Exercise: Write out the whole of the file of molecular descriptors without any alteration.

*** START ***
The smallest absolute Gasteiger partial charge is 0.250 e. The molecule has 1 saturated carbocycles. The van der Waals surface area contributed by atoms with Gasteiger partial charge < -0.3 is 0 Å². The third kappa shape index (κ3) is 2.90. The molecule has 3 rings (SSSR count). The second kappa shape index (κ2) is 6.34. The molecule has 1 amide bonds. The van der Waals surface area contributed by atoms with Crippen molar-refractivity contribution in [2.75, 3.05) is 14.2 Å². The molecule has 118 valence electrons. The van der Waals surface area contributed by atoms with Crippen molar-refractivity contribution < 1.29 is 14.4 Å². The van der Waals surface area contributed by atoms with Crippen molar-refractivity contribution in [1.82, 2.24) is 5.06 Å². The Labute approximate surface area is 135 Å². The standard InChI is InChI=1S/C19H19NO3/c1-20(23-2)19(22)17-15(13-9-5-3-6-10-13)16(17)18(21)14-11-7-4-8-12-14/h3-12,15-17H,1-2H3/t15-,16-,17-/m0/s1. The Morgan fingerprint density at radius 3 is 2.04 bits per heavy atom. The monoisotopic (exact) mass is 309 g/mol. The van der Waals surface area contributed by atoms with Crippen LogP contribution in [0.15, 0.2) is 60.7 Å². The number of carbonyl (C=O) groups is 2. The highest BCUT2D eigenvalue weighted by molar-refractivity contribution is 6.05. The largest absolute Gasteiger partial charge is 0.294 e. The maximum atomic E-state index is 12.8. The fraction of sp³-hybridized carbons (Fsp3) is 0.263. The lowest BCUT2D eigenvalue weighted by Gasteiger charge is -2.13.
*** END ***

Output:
The smallest absolute Gasteiger partial charge is 0.250 e. The molecule has 1 saturated carbocycles. The van der Waals surface area contributed by atoms with Gasteiger partial charge < -0.3 is 0 Å². The third kappa shape index (κ3) is 2.90. The molecule has 3 rings (SSSR count). The second kappa shape index (κ2) is 6.34. The molecule has 1 amide bonds. The van der Waals surface area contributed by atoms with Crippen molar-refractivity contribution in [2.75, 3.05) is 14.2 Å². The molecule has 118 valence electrons. The van der Waals surface area contributed by atoms with Crippen molar-refractivity contribution < 1.29 is 14.4 Å². The van der Waals surface area contributed by atoms with Crippen molar-refractivity contribution in [1.82, 2.24) is 5.06 Å². The Labute approximate surface area is 135 Å². The standard InChI is InChI=1S/C19H19NO3/c1-20(23-2)19(22)17-15(13-9-5-3-6-10-13)16(17)18(21)14-11-7-4-8-12-14/h3-12,15-17H,1-2H3/t15-,16-,17-/m0/s1. The Morgan fingerprint density at radius 3 is 2.04 bits per heavy atom. The monoisotopic (exact) mass is 309 g/mol. The van der Waals surface area contributed by atoms with Crippen LogP contribution in [0.15, 0.2) is 60.7 Å². The number of carbonyl (C=O) groups is 2. The highest BCUT2D eigenvalue weighted by molar-refractivity contribution is 6.05. The largest absolute Gasteiger partial charge is 0.294 e. The maximum atomic E-state index is 12.8. The fraction of sp³-hybridized carbons (Fsp3) is 0.263. The lowest BCUT2D eigenvalue weighted by Gasteiger charge is -2.13.